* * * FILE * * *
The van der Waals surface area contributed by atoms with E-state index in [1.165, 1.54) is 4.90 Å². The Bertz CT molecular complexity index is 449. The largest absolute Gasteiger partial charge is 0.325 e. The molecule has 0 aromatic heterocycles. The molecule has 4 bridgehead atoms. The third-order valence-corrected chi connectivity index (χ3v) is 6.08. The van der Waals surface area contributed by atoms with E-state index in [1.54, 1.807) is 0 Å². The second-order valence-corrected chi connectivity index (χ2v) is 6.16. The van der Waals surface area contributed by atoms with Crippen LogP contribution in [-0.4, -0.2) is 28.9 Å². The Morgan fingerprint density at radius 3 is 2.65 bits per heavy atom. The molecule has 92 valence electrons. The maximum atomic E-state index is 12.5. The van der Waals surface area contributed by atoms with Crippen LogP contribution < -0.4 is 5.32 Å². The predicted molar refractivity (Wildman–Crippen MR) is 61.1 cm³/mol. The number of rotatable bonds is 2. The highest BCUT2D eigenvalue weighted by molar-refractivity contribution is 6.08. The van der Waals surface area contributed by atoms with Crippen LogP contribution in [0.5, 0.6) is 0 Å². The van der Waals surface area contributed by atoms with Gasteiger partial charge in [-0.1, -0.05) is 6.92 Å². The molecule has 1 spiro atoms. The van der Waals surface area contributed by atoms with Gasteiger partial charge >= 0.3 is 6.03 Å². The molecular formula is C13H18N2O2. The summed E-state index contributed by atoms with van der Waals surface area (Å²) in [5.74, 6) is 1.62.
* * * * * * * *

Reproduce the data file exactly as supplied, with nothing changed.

The van der Waals surface area contributed by atoms with E-state index in [1.165, 1.54) is 4.90 Å². The Bertz CT molecular complexity index is 449. The largest absolute Gasteiger partial charge is 0.325 e. The molecule has 0 aromatic heterocycles. The molecule has 4 bridgehead atoms. The third-order valence-corrected chi connectivity index (χ3v) is 6.08. The van der Waals surface area contributed by atoms with E-state index in [1.54, 1.807) is 0 Å². The second-order valence-corrected chi connectivity index (χ2v) is 6.16. The van der Waals surface area contributed by atoms with Crippen LogP contribution in [-0.4, -0.2) is 28.9 Å². The Morgan fingerprint density at radius 3 is 2.65 bits per heavy atom. The molecule has 92 valence electrons. The maximum atomic E-state index is 12.5. The van der Waals surface area contributed by atoms with Crippen LogP contribution < -0.4 is 5.32 Å². The predicted molar refractivity (Wildman–Crippen MR) is 61.1 cm³/mol. The number of rotatable bonds is 2. The highest BCUT2D eigenvalue weighted by molar-refractivity contribution is 6.08. The van der Waals surface area contributed by atoms with Crippen LogP contribution in [0.5, 0.6) is 0 Å². The van der Waals surface area contributed by atoms with Gasteiger partial charge in [-0.1, -0.05) is 6.92 Å². The molecule has 1 spiro atoms. The van der Waals surface area contributed by atoms with Gasteiger partial charge >= 0.3 is 6.03 Å². The molecular formula is C13H18N2O2. The summed E-state index contributed by atoms with van der Waals surface area (Å²) in [5.74, 6) is 1.62.